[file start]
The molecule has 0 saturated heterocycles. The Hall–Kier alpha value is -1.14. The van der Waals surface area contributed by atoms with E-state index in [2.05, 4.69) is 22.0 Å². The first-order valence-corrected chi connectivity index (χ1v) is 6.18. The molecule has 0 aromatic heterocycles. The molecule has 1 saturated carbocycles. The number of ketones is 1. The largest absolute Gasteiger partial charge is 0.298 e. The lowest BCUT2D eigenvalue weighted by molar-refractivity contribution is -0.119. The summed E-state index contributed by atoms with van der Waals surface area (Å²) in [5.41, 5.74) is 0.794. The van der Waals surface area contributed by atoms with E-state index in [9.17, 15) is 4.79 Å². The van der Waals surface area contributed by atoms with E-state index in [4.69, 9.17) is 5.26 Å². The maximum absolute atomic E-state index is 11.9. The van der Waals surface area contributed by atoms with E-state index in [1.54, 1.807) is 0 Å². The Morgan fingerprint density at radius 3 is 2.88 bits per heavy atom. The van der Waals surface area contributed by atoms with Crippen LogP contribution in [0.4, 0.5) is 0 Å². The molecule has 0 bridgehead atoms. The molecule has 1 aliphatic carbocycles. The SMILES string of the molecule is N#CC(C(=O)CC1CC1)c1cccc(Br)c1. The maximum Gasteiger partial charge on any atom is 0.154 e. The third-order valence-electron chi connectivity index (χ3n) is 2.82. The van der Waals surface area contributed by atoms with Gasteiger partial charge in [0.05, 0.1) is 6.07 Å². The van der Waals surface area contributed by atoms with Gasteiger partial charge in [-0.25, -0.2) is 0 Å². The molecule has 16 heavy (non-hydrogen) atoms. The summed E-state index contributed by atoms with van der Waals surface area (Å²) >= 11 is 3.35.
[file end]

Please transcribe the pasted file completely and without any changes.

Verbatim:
The molecule has 0 saturated heterocycles. The Hall–Kier alpha value is -1.14. The van der Waals surface area contributed by atoms with E-state index in [2.05, 4.69) is 22.0 Å². The first-order valence-corrected chi connectivity index (χ1v) is 6.18. The molecule has 0 aromatic heterocycles. The molecule has 1 saturated carbocycles. The number of ketones is 1. The largest absolute Gasteiger partial charge is 0.298 e. The lowest BCUT2D eigenvalue weighted by molar-refractivity contribution is -0.119. The summed E-state index contributed by atoms with van der Waals surface area (Å²) in [5.41, 5.74) is 0.794. The van der Waals surface area contributed by atoms with E-state index in [9.17, 15) is 4.79 Å². The van der Waals surface area contributed by atoms with E-state index in [4.69, 9.17) is 5.26 Å². The maximum absolute atomic E-state index is 11.9. The van der Waals surface area contributed by atoms with E-state index in [1.54, 1.807) is 0 Å². The Morgan fingerprint density at radius 3 is 2.88 bits per heavy atom. The van der Waals surface area contributed by atoms with Crippen LogP contribution in [0.4, 0.5) is 0 Å². The molecule has 0 bridgehead atoms. The molecule has 1 aliphatic carbocycles. The SMILES string of the molecule is N#CC(C(=O)CC1CC1)c1cccc(Br)c1. The maximum Gasteiger partial charge on any atom is 0.154 e. The third-order valence-electron chi connectivity index (χ3n) is 2.82. The van der Waals surface area contributed by atoms with Gasteiger partial charge in [0.05, 0.1) is 6.07 Å². The van der Waals surface area contributed by atoms with Gasteiger partial charge in [-0.25, -0.2) is 0 Å². The molecule has 16 heavy (non-hydrogen) atoms. The summed E-state index contributed by atoms with van der Waals surface area (Å²) >= 11 is 3.35.